clock menu more-arrow no yes

Filed under:

The Pros and Cons of Denver Restaurant Week

Here's why some restaurateurs will say that friends don't friends participate in Denver Restaurant Week.

Charcoal
Charcoal
Facebook

The 12th annual Denver Restaurant Week on its second half and chefs and restaurant owners, much like diners, love it or hate it. Over 300 restaurants are participating this year, some old, some new, but overall numbers of participants is down from years past. We asked some of the fans and some of the foes why they give it a thumbs down or up.

Frank Bonanno, Bonanno Concepts (Mizuna, Luca, Osteria Marco, and others)

My restaurants were the first to get on board for Restaurant Week thirteen years ago when Visit Denver was first testing the waters. It’s a great initiative. There’s a reason every major city in the United States has a Restaurant week--the price point provides incentive to folks to try out restaurants that are otherwise cost prohibitive; it brings people from the suburbs into the city where they not only dine at new restaurants but have a chance to explore new neighborhoods. It’s a great way to get Denver out and about and show off what we have to offer as a dining town.

Patrick DuPays, Z Cuisine

Over the years, we have refused to participate for a few reasons. This time of year, when Colorado farm produce is not in season and all farmers markets closed, is just not a good time to try to show off your cooking. Second, it is unacceptable for us to see our name associated with national chains like P.F Chang. Also, the special would work better if the weekend was not included as most restaurants are too busy during those days anyway.

Gary Sumihiro, Charcoal

Restaurant week is positive in that it helps sales during a slow period. After the holidays, most restaurants see a dip in sales and Restaurant Week is a nice boost to get us through to conventions, theater and patio season. We also view it as an alternative to expensive individual and print advertising as Restaurant Week is broadly promoted by many. On the other hand, we are also concerned that in the future Restaurant Week pricing will keep pace with a restaurant's rising cost of doing business.


Jon Robbins, Bistro Barbes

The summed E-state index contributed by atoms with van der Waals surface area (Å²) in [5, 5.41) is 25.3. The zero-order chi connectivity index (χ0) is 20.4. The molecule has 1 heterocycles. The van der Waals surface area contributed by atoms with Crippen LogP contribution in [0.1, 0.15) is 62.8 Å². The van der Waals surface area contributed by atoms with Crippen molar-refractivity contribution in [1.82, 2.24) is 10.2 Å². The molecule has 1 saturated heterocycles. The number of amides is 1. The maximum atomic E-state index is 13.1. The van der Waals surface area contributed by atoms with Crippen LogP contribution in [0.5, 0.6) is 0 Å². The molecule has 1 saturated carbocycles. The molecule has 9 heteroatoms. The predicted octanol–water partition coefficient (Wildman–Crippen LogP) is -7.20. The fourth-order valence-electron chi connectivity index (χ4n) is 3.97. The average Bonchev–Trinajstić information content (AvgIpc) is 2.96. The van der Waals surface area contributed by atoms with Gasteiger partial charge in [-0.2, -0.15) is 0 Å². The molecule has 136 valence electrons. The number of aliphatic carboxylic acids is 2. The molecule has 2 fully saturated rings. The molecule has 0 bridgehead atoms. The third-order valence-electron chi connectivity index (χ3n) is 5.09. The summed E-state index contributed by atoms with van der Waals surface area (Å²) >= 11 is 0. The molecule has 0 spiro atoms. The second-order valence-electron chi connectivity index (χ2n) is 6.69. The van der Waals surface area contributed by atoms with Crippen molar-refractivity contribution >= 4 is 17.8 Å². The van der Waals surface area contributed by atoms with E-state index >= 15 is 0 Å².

The number one reason we do not participate in Restaurant Week is that I don't believe in the inherent philosophy of changing the concept of my restaurant for the sake of attracting guests that otherwise wouldn't spend money in my restaurant or any restaurant for that matter. I see little or no merit in dumbing down our menu, even temporarily, to attract guests whom I was never trying to attract in the first place. If I wanted our cover average to be $30 per person, than I would have designed the restaurant in the first place to have a $30 cover average.

The other big reason we stay out is for the sanity of my employees. I was able to attract my employees by providing a challenging environment dependent on the ability and desire of my employees to learn and to grow. During Restaurant Week, learning is put on hold and is replaced with a "grind"; an unenjoyable and often thankless week of repative tasks similar to what I imagine prisoners must go through. The guests that are attracted to Restaurant Week are often people who, for one reason or another, do not go out to eat often. While we are in the Service industry where our purpose is to serve, there have been too many undesirable guests who do not treat myself or my staff with the type of mutual respect we've come to expect from the plethora of customers that frequent all of Denver's restaurants throughout the year.

Tom Coohill, Coohills

For our restaurant, it is simply fun to try to create very interesting dishes that can excite and inspire new guests. I realize that Restaurant Week attracts people who may usually not go out to eat, people who may only go out to eat once a year. We like to give them the oppoortunity to try our restaurant and show them that great food doesnt need to be really expensive. A lot of  times, guests who try us during the special return even if it is justfor one special occasion.

Karin Lawler, The Truffle Table

Our restaurant likes to provide an affordable experience all year long with grace and pride, without a turn and burn fast paced mentality that is often hard on wait staff as well as the kitchen. Our cover average is near $30 all the time so it would be hard to justify participating in something that offers what we do the rest of the time.

What do you think of the special?

The Truffle Table

2556 15th Street, , CO 80211 (303) 455-9463 Visit Website

Luca D'Italia

711 Grant Street, Denver, CO 80203 303 832 6600

Bar Dough

2227 West 32nd Avenue, , CO 80211 (720) 668-8506 Visit Website

Coohills

1400 Wewatta Street, , CO 80202 (303) 623-5700 Visit Website

Charcoal Restaurant

43 West 9th Avenue, , CO 80204 (303) 454-0000 Visit Website

Mizuna

225 East 7th Avenue, , CO 80203 (303) 832-4778 Visit Website

Sign up for the newsletter Sign up for the Eater Denver newsletter

The freshest news from the local food world